Soft Stool/Squeaking and Straining While Pooing

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Post   » Sun Feb 19, 2012 4:53 pm

Hi everyone. Just as with Piggy's nose thread, I posted this on Guinea Pig Cages as well. Buttercup's case seems like it is becoming a bit more complicated, so I thought I would post it here as well. Sorry that the post is so long!

Background information: Her name is Buttercup, she is female and around 2 years old, and has short hair. This has been an ongoing problem since adopting I adopted her around 3 1/2 months ago.

Ever since I have had her, Buttercup has had abnormal, mushy poops. When pooping, she arches her back and strains her body and often squeaks. She is also frequently gassy and often passes gas that is very audibly loud (can be heard from across the room). She often farts right before she poops, so that her droppings seem to be "exploding" out of her butt. To get a better idea of what I am describing, you can watch these two videos of her going to the bathroom here.

You can't really hear the squeaking in the videos, but you can definitely see the straining. Also, if you turn up the volume you can hear the "pop" as the stool "explodes" from her butt.

I thought that she had diarrhea at first, but now realize that they are just soft stools. They are sometimes very long (even up to 1"-1.5" long) and much more foul smelling than her sister's. Since they are so wet, she often gets "poop shoes" from stepping in them. Despite her gastrointestinal issues, Buttercup is very active, energetic, and alert, in fact I would say much more so than Piggy!


When I was at home over winter break I took them both to see a supposedly cavy savvy vet. She was very nice but I wouldn't really call her an exotics specialist (had never heard of impaction in male guinea pigs; for Piggy's very fungal looking nose did not even mention the possibility of fungus let alone doing a culture to test for it. Instead suggested the crust was from an URI despite the fact that Piggy showed no other symptoms of having one and the majority of crust and hair loss was at the top of the nose, above her nostrils). Again, very nice but not exactly cavy savvy.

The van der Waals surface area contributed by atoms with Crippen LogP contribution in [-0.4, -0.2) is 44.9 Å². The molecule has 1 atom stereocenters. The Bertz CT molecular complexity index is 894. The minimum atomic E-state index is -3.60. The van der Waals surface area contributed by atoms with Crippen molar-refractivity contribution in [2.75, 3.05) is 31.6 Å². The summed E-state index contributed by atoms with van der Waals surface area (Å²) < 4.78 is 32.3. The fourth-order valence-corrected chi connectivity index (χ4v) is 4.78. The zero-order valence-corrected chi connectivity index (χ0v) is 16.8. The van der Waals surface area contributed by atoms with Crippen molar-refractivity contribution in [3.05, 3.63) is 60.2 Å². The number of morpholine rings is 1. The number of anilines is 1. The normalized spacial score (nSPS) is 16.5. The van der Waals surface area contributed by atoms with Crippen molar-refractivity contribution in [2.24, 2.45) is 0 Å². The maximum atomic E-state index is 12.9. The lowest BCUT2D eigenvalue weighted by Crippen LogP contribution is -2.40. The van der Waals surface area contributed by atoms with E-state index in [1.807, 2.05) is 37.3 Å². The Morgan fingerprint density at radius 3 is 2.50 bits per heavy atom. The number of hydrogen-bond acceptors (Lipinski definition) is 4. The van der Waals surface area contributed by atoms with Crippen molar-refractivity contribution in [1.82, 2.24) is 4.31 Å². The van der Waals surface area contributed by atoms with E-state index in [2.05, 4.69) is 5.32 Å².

Anyway, back to Buttercup - The vet did do a fecal float using one of Piggy's stools - Buttercup would not cooperate in giving a sample - and said that anything Buttercup had would show up in Piggy's stool as well. The fecal float showed of Piggy's stool showed that stool was normal, and she did not address Buttercup's squeaking/straining. Rather, she told me that Bcup's soft stools were most likely the result of an intolerance to one of the veggies I was feeding (green and red leaf lettuce, romaine lettuce, green bell peppers, cilantro, occasional zucchini, and a little bit of carrot each week). She instructed me to cut vegetables out entirely until her stool firmed up and then start re-introducing them one by one. I felt bad cutting out veggies and thought that maybe the mushy stools were due to too many veggies as opposed to an intolerance to just one, so instead started to slowly decrease the amounts that were given in the hopes that at a certain point the stools would get better. Eventually we got down to no veggies, and there was absolutely no improvement whatsoever. I thought back to the vet's original advice and decided to continue feeding no veggies and wait until the poops firmed up. The vet had not given me any sort of timeline, so I thought it was just a matter of waiting long enough. Fast forward a veggie-less month later and nothing had changed. At this point I start to think that maybe this is not normal and that perhaps veggies aren't the problem. This is when I start the thread about it on Guinea Pig Cages.

Based on the advice there, I called the original vet telling her that Buttercup has had no veggies in a month and that her stools are still mushy. She asks me to bring her back in, which isn't possible now that I am back at school and in a different state. Instead, I bring Buttercup in to see a new vet, Dr. McDermott, at UPenn Vet's Exotic Companion Animal Medicine and Surgery department (this was last Wednesday). By the way, they are AMAZING there. We were there for almost 2 hours and they did such a thorough examination of Bcup - the difference between them and the first vet was like night and day. They suggested doing a fecal float as well as a whole panel of bloodwork, but the bloodwork was going to cost an additional $200 so I asked if we could just start with the fecal float instead. The fecal float of Buttercup's stool came back as normal, and based on these results they but her on a 14 days course of Metronidazole (Flagyl) of 0.27 mls 2x a day.

Today is her 4th day on the Flagyl, and things haven't really changed. She is still squeaking, straining, passing gas, and having soft stools, but not any worse than she was before starting the medication. Today she made a stool that was extra large and mushy, but it definitely isn't the norm.